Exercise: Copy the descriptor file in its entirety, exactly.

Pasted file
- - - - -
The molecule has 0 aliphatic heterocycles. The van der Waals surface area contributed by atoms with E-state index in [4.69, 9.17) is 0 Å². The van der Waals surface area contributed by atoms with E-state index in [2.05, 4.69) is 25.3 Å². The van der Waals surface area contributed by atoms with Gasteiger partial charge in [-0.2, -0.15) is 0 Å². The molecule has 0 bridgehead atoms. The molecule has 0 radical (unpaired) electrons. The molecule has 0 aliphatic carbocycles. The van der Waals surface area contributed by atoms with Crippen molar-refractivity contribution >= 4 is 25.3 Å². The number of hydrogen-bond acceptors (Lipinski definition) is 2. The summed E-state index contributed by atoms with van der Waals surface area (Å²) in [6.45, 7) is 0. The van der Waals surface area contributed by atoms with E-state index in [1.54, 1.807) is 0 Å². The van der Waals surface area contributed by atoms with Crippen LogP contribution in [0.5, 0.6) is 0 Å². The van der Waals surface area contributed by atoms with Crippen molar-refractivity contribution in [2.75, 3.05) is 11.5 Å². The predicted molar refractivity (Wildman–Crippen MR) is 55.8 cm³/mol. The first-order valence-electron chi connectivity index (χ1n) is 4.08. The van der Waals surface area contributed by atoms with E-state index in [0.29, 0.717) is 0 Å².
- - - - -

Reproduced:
The molecule has 0 aliphatic heterocycles. The van der Waals surface area contributed by atoms with E-state index in [4.69, 9.17) is 0 Å². The van der Waals surface area contributed by atoms with E-state index in [2.05, 4.69) is 25.3 Å². The van der Waals surface area contributed by atoms with Gasteiger partial charge in [-0.2, -0.15) is 0 Å². The molecule has 0 bridgehead atoms. The molecule has 0 radical (unpaired) electrons. The molecule has 0 aliphatic carbocycles. The van der Waals surface area contributed by atoms with Crippen molar-refractivity contribution >= 4 is 25.3 Å². The number of hydrogen-bond acceptors (Lipinski definition) is 2. The summed E-state index contributed by atoms with van der Waals surface area (Å²) in [6.45, 7) is 0. The van der Waals surface area contributed by atoms with E-state index in [1.54, 1.807) is 0 Å². The van der Waals surface area contributed by atoms with Crippen LogP contribution in [0.5, 0.6) is 0 Å². The van der Waals surface area contributed by atoms with Crippen molar-refractivity contribution in [2.75, 3.05) is 11.5 Å². The predicted molar refractivity (Wildman–Crippen MR) is 55.8 cm³/mol. The first-order valence-electron chi connectivity index (χ1n) is 4.08. The van der Waals surface area contributed by atoms with E-state index in [0.29, 0.717) is 0 Å².